ALRC’s views

18.69 Many of the problems facing the biotechnology industry, and possible reforms to address them, lie beyond the scope of this Inquiry. However, the ALRC considers that continuing current education programs, and developing further programs to address particular issues faced by the Australian biotechnology sector, may assist to improve the ability of Australian biotechnology firms to compete in the world market.

18.70 The ALRC recognises that considerable efforts are being made at both the federal and state levels to support the biotechnology industry, including the provision of information and training about intellectual property issues. These programs should continue, and should focus on providing companies with the specific skills and knowledge to deal with the issues raised by gene patents (Recommendation 18–1).

18.71 The ALRC considers that Biotechnology Australia, in conjunction with its member departments, is best placed to continue the development of education and support programs for the biotechnology industry. Biotechnology Australia has responsibility for managing the Australian Government’s non-regulatory biotechnology activities.[99] It also administers the National Biotechnology Strategy, which includes:

  • improving management of research, intellectual property and technology within established firms and new enterprises;

  • developing programs and systems to foster entrepreneurship;
  • monitoring emerging skill needs and developing appropriate responses;
  • promoting opportunities for research and industry groups to share experiences in intellectual property management from innovation through to commercialisation; and
  • identifying biotechnology intellectual property management needs of researchers, technology managers and other stakeholders and developing programs to address these needs.[100]

18.72 The success of the ALRC’s proposed programs rests in part on effective coordination with state and territory government initiatives directed at similar objectives. Biotechnology Australia is well placed to achieve this coordination as it has responsibility for maintaining cooperation between the Commonwealth and the States and Territories on biotechnology policies and activities.[101]

18.73 Success also rests on cooperation with the biotechnology industry to ensure the programs developed meet its needs. AusBiotech Ltd has indicated that it is willing to work in partnership with Biotechnology Australia to develop programs and provide support through: promotion and provision of information to its members; holding high-level workshops, forums and CEO roundtables; and utilising the high-level strategic ‘think tank’ capabilities of its advisory groups.[102]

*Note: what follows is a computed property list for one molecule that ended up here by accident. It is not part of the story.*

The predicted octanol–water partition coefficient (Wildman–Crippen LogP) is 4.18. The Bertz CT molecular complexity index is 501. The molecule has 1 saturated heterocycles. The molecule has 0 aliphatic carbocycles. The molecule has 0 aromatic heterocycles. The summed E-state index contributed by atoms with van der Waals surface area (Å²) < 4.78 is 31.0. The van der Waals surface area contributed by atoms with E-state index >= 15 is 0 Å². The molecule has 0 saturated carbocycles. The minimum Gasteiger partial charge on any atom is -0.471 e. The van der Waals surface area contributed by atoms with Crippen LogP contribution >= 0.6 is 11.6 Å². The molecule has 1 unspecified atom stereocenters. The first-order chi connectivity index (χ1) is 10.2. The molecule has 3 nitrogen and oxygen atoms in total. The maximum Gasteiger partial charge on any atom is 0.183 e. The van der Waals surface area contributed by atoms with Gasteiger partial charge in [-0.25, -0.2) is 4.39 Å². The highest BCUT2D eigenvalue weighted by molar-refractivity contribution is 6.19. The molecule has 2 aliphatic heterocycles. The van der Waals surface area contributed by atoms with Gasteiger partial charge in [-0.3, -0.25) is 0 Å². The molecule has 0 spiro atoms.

18.74 The ALRC considers that AusBiotech Ltd, as the peak body representing the biotechnology industry, should be consulted by Biotechnology Australia when developing programs to assist industry.[103]

18.75 Solutions to some of the other concerns raised in this chapter are discussed elsewhere in this Report. Broader licensing issues, including support for skill development in relation to licensing negotiations, are discussed in Chapter 22. Compulsory and statutory licensing, as mechanisms for dealing with other licensing issues, are considered in Chapters 23 and 27 respectively.

18.76 Further, Recommendation 11–3 suggests that the Australian Research Council (ARC) and the National Health and Medical Research Council (NHMRC) should review their principles and guidelines to provide for conditions to be placed on research funding, in exceptional circumstances, where the public benefit would clearly be served by broad dissemination of the results of publicly funded research. These conditions may be used to promote the dissemination of research results by wide licensing, or by precluding patenting entirely. Chapter 12 recommends that, as part of this review, the ARC and NHMRC should ensure the public interest in encouraging commercial exploitation of inventions is balanced with the public interest in the wide dissemination of important research tools.[104] Some industry concerns about access to research tools may be met by this proposal.

18.77 In addition, the role of competition law in addressing patenting issues within the biotechnology sector is considered in Chapter 24. In that chapter the ALRC makes a number of recommendations directed at addressing anti-competitive behaviour in relation to intellectual property.

18.78 Taken together, these recommendations address suggestions that commercialisation guidelines are required in relation to restrictive and anti-competitive practices in the biotechnology industry.

Recommendation 18–1 Biotechnology Australia, in conjunction with its member departments, and in consultation with state and territory governments and other stakeholders, should:

  1. develop further programs to assist biotechnology companies in commercialising inventions involving genetic materials and technologies; and
  2. develop strategies to ensure widespread participation of biotechnology companies in these programs.

[99] Biotechnology Australia and Commonwealth Biotechnology Ministerial Council, Australian Biotechnology: A National Strategy (2000), 27.

[100] Ibid, 20, 24.

[101] Ibid, 27.

[102] AusBiotech Ltd, Submission P94, 16 April 2004.

[103] See also Ch 22.

[104] Rec 12–1.